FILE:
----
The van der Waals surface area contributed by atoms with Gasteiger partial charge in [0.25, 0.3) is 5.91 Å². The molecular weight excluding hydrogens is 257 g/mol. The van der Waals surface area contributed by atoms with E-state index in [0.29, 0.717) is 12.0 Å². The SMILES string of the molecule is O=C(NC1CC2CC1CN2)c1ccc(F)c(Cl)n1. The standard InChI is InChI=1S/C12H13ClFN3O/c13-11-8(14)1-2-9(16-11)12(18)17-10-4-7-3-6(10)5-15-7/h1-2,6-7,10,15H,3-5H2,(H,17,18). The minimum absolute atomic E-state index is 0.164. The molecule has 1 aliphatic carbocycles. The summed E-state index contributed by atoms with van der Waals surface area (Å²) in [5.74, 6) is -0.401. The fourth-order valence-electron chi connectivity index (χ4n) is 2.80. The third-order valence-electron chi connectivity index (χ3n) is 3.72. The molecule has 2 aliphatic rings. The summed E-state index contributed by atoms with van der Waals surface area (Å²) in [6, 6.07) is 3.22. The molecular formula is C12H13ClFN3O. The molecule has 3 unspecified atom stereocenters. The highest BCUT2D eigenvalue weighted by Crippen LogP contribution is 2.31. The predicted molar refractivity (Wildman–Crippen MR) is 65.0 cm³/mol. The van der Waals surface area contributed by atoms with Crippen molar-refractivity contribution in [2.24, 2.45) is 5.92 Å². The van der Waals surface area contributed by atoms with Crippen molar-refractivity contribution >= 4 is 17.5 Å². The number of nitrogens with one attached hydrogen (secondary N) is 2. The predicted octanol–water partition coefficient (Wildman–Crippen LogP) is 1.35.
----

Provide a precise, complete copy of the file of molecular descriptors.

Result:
The van der Waals surface area contributed by atoms with Gasteiger partial charge in [0.25, 0.3) is 5.91 Å². The molecular weight excluding hydrogens is 257 g/mol. The van der Waals surface area contributed by atoms with E-state index in [0.29, 0.717) is 12.0 Å². The SMILES string of the molecule is O=C(NC1CC2CC1CN2)c1ccc(F)c(Cl)n1. The standard InChI is InChI=1S/C12H13ClFN3O/c13-11-8(14)1-2-9(16-11)12(18)17-10-4-7-3-6(10)5-15-7/h1-2,6-7,10,15H,3-5H2,(H,17,18). The minimum absolute atomic E-state index is 0.164. The molecule has 1 aliphatic carbocycles. The summed E-state index contributed by atoms with van der Waals surface area (Å²) in [5.74, 6) is -0.401. The fourth-order valence-electron chi connectivity index (χ4n) is 2.80. The third-order valence-electron chi connectivity index (χ3n) is 3.72. The molecule has 2 aliphatic rings. The summed E-state index contributed by atoms with van der Waals surface area (Å²) in [6, 6.07) is 3.22. The molecular formula is C12H13ClFN3O. The molecule has 3 unspecified atom stereocenters. The highest BCUT2D eigenvalue weighted by Crippen LogP contribution is 2.31. The predicted molar refractivity (Wildman–Crippen MR) is 65.0 cm³/mol. The van der Waals surface area contributed by atoms with Crippen molar-refractivity contribution in [2.24, 2.45) is 5.92 Å². The van der Waals surface area contributed by atoms with Crippen molar-refractivity contribution >= 4 is 17.5 Å². The number of nitrogens with one attached hydrogen (secondary N) is 2. The predicted octanol–water partition coefficient (Wildman–Crippen LogP) is 1.35.